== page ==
This site uses cookies to improve your experience and to provide services and advertising. By continuing to browse, you agree to the use of cookies described in our Cookies Policy. You may change your settings at any time but this may impact on the functionality of the site. To learn more see our Cookies Policy.
OK
Dublin: 9 °C Thursday 17 October, 2019
Advertisement

'It was clear to see that they were very interested in the Irish players from the get-go'

Monaghan midfielder Muireann Atkinson was one of 11 Irish players on an AFLW trial in Melbourne late last year.

“I GOT AN email saying, ‘Congrats, you’re invited to Australia’ and I just went with it,” Muireann Atkinson grins. 

Gourmet Food Parlour 2019 HEC Ladies Football Championship Launch Monaghan and DCU midfielder Muireann Atkinson. Source: David Fitzgerald/SPORTSFILE

The Monaghan midfielder was one of 11 Irish hopefuls who went to Melbourne in September on an intensive AFLW trial as part of the Cross Coders programme.

We know now that three ladies footballers signed professional contracts ahead of the 2019 season: Tipperary’s Aisling McCarthy penned a deal with reigning champions the Western Bulldogs, Donegal ace Yvonne Bonner joined Greater Western Sydney Giants and Adelaide Crows secured the services of Clare’s Ailish Considine. 

But all of these players well and truly went into the unknown as they met up at Dublin Airport before embarking on the opportunity of a lifetime.

“It was a great experience to get a taste of the professional lifestyle,” Atkinson said at the launch of the Gourmet Food Parlour HEC Ladies Football Championships yesterday.

“We all arrived to the airport and we were all a bit confused at what we were doing. Nobody really told us what we were in for.

“We had two weeks over there. The first five or six days were quite intense. Straight off the plane, we went to the training facilities and did athletic testing for two days. Then they introduced me to an AFL oval ball for the first time, kicked it about for a while.”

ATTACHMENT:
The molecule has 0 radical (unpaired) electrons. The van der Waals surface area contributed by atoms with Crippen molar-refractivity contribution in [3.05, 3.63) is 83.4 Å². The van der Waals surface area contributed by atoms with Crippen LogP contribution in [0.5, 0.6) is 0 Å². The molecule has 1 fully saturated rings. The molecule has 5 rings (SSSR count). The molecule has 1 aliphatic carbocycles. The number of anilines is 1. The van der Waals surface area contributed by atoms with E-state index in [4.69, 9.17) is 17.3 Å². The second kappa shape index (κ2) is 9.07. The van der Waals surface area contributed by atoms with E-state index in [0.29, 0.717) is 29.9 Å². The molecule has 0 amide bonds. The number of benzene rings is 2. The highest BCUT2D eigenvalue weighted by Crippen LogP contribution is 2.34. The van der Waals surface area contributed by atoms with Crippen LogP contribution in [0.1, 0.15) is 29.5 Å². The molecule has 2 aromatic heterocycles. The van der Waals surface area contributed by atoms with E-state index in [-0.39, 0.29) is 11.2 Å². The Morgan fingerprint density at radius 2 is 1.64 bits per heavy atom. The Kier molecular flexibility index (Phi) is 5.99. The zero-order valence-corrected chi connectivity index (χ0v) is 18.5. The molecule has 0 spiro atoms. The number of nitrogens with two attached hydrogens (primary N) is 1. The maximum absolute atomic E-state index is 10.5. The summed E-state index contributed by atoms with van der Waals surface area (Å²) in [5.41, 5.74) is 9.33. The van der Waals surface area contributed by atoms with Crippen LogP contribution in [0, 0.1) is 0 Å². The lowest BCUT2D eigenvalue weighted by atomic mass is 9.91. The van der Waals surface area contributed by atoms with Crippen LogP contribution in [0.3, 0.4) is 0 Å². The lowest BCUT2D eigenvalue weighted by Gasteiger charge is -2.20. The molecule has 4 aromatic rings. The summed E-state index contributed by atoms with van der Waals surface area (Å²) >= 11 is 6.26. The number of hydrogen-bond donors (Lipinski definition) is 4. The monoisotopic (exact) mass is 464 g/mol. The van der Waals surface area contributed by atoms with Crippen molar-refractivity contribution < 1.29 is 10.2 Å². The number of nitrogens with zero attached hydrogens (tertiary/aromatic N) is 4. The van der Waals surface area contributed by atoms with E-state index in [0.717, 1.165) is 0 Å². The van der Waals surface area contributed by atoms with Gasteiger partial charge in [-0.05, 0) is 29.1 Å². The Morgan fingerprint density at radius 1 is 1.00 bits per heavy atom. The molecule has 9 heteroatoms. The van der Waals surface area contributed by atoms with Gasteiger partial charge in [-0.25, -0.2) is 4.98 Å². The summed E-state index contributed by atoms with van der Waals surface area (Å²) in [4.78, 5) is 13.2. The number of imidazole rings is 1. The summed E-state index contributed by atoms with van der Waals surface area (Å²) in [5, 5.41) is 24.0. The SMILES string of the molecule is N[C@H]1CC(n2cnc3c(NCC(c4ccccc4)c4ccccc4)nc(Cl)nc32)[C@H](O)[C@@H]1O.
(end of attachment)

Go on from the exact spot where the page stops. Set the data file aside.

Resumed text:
The group of 18 Cross Coders: ladies footballers and camógs, top-class rugby, netball and NFL players from England, Wales, France Canada, the USA and Fiji, faced a second-tier VFLW side after a few days, and hockied them, as Atkinson says.

“A group of 18 players who hadn’t played a game before,” she reflects. “It was clear to see that they were very interested in the Irish players from the get-go.

“It’s the most transferable sport to AFL. A lot of the handball players and netball players struggled with the kicking whereas it came quite easy to us. Also, the professionalism of ladies football has gotten so good that we surprised them in terms of our athletic ability.

“It’s not far behind AFL at all. There’s not much difference in our set-up to their set-up at the top level. It was interesting to see that, and nice to get a taste for different top-class facilities in Australia.”

The experience itself was priceless for the DCU PE and Biology Teaching student. She shared a room with a Welsh netball player and learned from some of the most elite in their respective sports around the world.

“It was interesting to see all the different sports people, what they were good at. Everybody had different strengths,” she continues.

“They’re all real athletes and everyone was just mad to compete and mad to impress. It was kind of a dog-eat-dog environment at times but it was really, really enjoyable.”

With so many men footballers and the likes of 11-time All-Star Cora Staunton showing that the skills from Gaelic games are easily transferable, there was a lot more eyes on the Irish contingent. 

“There was a raised interest in the Gaelic players and Moll [Tipperary's Mary Ryan] as well, the camogie player,” she adds. “They seen it work before. In the men’s game a right few went over, that’s why they were looking at us closely.

“People were kind of saying, how could a camogie player transfer into AFL, but there’s different positions. There’s a position called the ‘crumber’ where they pick up the crumbs. The camogie players are so used to getting into a position for picking up a ball.

“There’s basketball players that have made it too. I think if any sportsperson applies themselves to a new sport, they’re going to do well. They just have a natural knack to it.”

While 22-year-old Atkinson didn’t strike a deal this time around, timing wouldn’t have been the best with two years of college degree left to complete.

That said, she’d love to “get another whack at it” in a few years time.

“I would consider it,” she explains. “I definitely wouldn’t say I love the AFL sport, Gaelic in my opinion is a better sport. It’s more skillful, you’ve more vision in total in the sport.

Muireann Atkinson Atkinson lining out with Monaghan in 2014. Source: Donall Farmer/INPHO

“It’s just the professional lifestyle that attracts me to it, and I think it would attract most ladies footballers. You know, you’re getting paid to play which is class. It’s a full-time job, it’s what you enjoy doing and it gives you a chance to reach your full, max potential as well.”